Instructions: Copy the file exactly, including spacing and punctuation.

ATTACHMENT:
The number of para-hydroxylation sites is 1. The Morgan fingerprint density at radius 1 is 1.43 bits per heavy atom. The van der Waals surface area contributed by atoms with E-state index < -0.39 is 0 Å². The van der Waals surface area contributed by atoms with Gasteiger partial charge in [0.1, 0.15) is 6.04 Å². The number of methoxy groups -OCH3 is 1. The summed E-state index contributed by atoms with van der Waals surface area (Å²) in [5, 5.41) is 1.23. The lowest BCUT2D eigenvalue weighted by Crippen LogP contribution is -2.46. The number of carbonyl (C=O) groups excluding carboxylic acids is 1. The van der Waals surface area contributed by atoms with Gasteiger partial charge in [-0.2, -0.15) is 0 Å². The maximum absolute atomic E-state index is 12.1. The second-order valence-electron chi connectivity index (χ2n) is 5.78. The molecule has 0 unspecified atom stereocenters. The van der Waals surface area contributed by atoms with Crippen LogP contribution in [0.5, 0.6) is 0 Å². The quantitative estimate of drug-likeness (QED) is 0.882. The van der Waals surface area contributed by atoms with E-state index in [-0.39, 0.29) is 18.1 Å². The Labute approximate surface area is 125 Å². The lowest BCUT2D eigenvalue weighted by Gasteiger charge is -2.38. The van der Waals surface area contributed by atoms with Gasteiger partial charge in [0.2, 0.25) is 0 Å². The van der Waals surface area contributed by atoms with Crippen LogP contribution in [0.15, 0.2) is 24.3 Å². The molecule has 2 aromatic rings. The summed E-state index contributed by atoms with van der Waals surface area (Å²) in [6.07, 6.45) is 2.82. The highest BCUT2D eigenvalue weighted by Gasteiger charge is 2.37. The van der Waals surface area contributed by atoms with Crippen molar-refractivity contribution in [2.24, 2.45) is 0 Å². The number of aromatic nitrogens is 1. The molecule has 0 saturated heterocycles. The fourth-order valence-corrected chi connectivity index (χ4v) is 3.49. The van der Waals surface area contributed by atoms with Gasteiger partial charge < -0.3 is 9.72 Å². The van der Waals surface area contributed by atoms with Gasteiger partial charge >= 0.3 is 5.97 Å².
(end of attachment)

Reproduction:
The number of para-hydroxylation sites is 1. The Morgan fingerprint density at radius 1 is 1.43 bits per heavy atom. The van der Waals surface area contributed by atoms with E-state index < -0.39 is 0 Å². The van der Waals surface area contributed by atoms with Gasteiger partial charge in [0.1, 0.15) is 6.04 Å². The number of methoxy groups -OCH3 is 1. The summed E-state index contributed by atoms with van der Waals surface area (Å²) in [5, 5.41) is 1.23. The lowest BCUT2D eigenvalue weighted by Crippen LogP contribution is -2.46. The number of carbonyl (C=O) groups excluding carboxylic acids is 1. The van der Waals surface area contributed by atoms with Gasteiger partial charge in [-0.2, -0.15) is 0 Å². The maximum absolute atomic E-state index is 12.1. The second-order valence-electron chi connectivity index (χ2n) is 5.78. The molecule has 0 unspecified atom stereocenters. The van der Waals surface area contributed by atoms with Crippen LogP contribution in [0.5, 0.6) is 0 Å². The quantitative estimate of drug-likeness (QED) is 0.882. The van der Waals surface area contributed by atoms with E-state index in [-0.39, 0.29) is 18.1 Å². The Labute approximate surface area is 125 Å². The lowest BCUT2D eigenvalue weighted by Gasteiger charge is -2.38. The van der Waals surface area contributed by atoms with Gasteiger partial charge in [0.2, 0.25) is 0 Å². The van der Waals surface area contributed by atoms with Crippen LogP contribution in [0.15, 0.2) is 24.3 Å². The molecule has 2 aromatic rings. The summed E-state index contributed by atoms with van der Waals surface area (Å²) in [6.07, 6.45) is 2.82. The highest BCUT2D eigenvalue weighted by Gasteiger charge is 2.37. The van der Waals surface area contributed by atoms with Crippen molar-refractivity contribution in [2.24, 2.45) is 0 Å². The number of aromatic nitrogens is 1. The molecule has 0 saturated heterocycles. The fourth-order valence-corrected chi connectivity index (χ4v) is 3.49. The van der Waals surface area contributed by atoms with Gasteiger partial charge < -0.3 is 9.72 Å². The van der Waals surface area contributed by atoms with Gasteiger partial charge >= 0.3 is 5.97 Å².